US Congress members to act to defend 1998 deal

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A US Congressional delegation visiting Ireland has vowed to use its influence to stop Brexit from undermining the Good Friday Agreement.

The group, led by House of Representatives speaker Nancy Pelosi and including leading Irish-Americans Richard Neal and Brendan Boyle, marked 21 years since the signing of the treaty.

At a press conference at Stormont, Congressman Neal said the visit had been useful. “The one position that we all hold is that no wants a return of a hard [remilitarised] border – we’ve made that as clear as we can,” he said.

He said the US was a guarantor of the 1998 accord and that he and his colleagues did want to see the agreement “compromised in any sense or term”.

Mr Neal said the previous night’s events in Derry, in which journalist Lyra McKee was killed by a bullet fired during a riot, highlighted “how fragile the peace can be”.

The Speaker of the US House of Representatives, Nancy Pelosi, made similar remarks in a speech in the Dáil yesterday as part of centenary commemorations.

She added that politicians in the US stand with Ireland as it faces challenges posed by Brexit - and issued a warning to the UK of future trade deals.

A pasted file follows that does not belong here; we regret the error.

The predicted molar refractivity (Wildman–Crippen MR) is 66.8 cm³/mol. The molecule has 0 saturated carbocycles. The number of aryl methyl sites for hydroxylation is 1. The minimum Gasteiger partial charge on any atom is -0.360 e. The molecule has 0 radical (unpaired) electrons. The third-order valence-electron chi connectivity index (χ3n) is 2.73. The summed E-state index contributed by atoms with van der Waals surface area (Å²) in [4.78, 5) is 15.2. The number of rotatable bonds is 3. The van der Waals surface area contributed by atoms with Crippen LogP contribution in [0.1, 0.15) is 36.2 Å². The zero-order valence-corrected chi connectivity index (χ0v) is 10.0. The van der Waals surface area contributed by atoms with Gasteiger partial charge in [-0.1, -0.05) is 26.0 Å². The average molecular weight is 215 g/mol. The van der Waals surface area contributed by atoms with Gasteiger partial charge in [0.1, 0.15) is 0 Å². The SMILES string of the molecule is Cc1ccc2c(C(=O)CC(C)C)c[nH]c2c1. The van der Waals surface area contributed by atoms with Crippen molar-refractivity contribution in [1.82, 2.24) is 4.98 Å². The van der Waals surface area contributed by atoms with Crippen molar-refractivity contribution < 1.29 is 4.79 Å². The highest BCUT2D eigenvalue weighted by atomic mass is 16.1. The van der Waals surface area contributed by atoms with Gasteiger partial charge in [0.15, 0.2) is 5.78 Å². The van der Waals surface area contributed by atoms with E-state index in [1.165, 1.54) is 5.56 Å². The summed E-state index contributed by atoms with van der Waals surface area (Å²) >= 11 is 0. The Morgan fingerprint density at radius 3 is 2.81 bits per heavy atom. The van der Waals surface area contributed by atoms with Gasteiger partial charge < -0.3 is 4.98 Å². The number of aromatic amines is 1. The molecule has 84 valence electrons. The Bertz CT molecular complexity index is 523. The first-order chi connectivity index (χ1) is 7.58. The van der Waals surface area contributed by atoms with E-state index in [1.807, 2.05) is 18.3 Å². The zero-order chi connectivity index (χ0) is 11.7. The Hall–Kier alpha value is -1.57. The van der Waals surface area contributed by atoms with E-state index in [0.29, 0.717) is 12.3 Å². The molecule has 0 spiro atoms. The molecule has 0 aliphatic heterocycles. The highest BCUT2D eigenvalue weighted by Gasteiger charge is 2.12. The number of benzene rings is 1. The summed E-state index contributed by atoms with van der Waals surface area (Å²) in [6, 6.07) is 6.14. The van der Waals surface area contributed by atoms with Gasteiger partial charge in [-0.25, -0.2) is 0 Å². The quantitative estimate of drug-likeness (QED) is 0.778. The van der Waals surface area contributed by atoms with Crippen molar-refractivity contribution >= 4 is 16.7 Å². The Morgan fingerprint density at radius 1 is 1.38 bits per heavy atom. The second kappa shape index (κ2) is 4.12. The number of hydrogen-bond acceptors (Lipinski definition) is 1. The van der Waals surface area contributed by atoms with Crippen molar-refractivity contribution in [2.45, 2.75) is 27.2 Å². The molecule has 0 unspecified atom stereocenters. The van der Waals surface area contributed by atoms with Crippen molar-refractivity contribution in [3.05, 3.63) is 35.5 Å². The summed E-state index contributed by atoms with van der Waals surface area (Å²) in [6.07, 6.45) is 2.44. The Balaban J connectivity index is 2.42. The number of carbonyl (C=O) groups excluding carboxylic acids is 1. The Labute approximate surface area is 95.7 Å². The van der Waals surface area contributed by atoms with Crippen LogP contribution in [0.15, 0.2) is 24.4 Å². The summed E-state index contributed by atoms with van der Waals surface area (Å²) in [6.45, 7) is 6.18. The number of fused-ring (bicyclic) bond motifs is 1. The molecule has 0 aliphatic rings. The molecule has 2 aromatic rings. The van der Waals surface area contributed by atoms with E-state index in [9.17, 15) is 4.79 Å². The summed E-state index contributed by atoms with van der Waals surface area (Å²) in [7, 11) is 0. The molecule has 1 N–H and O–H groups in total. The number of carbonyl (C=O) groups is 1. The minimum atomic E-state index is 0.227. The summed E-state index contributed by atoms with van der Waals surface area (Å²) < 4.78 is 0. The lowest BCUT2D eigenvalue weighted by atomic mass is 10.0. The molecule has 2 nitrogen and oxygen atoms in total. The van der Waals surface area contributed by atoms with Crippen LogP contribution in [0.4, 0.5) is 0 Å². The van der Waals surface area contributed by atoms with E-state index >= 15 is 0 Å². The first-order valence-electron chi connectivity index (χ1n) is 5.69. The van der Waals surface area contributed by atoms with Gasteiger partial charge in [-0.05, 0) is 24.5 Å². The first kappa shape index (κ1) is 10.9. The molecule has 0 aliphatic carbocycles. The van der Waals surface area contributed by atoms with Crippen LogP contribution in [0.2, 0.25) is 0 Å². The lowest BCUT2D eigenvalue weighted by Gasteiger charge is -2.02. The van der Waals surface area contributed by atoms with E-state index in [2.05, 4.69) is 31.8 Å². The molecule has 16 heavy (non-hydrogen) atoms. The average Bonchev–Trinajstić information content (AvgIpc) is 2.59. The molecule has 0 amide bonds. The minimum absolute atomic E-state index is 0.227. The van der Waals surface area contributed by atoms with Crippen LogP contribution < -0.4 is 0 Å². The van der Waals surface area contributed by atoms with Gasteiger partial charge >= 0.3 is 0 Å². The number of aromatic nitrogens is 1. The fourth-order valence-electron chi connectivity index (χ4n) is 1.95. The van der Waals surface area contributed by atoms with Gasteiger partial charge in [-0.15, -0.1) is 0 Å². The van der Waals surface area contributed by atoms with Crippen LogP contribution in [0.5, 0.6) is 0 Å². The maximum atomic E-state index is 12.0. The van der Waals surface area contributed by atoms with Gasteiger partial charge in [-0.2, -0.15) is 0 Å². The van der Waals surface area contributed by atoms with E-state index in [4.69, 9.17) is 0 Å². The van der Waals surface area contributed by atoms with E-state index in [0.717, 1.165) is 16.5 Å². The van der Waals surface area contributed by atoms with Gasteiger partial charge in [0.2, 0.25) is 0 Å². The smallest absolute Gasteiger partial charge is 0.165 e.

“We must ensure nothing happens in the Brexit discussion that threatens the Good Friday accord,” she said. “If the Brexit deal undermines the accord there will be no chance of a US-UK trade agreement.”

Ms Pelosi said two decades of peace cannot be jeopardised by the Brexit process.

“We treasure the Good Friday accord because it is not just a treaty, it is an ethic, it is a value, it is an article of faith for us, it is a beacon to the world,” she said.

In a separate address at Iveagh House at the Department of Foreign Affairs, the US politician, the third most powerful in the US after the president and vice-president, told “our friends in the UK” that a trade deal between Britain and the US is “just not on the cards” in the event of a breach of the Good Friday Agreement. “Don’t even think about it,” she said.

The delegation also visited the border between Derry and Donegal, where they symbolically walked from British jurisdiction into the 26 Counties.

Speaking to the media, Congressman Neal recalled a previous border crossing with a former Speaker. “I was on a bus here 30 years ago with the Speaker of the House, Tom Foley. The bus was stopped and British soldiers mounted the bus with full night-vision and armament and they searched the bus.

“Here we are 30 years later with Speaker Pelosi and we accept the result of the Good Friday Agreement that eliminated the border and we walk back and forth. At that time you were searched; today your phone pings,” he said.

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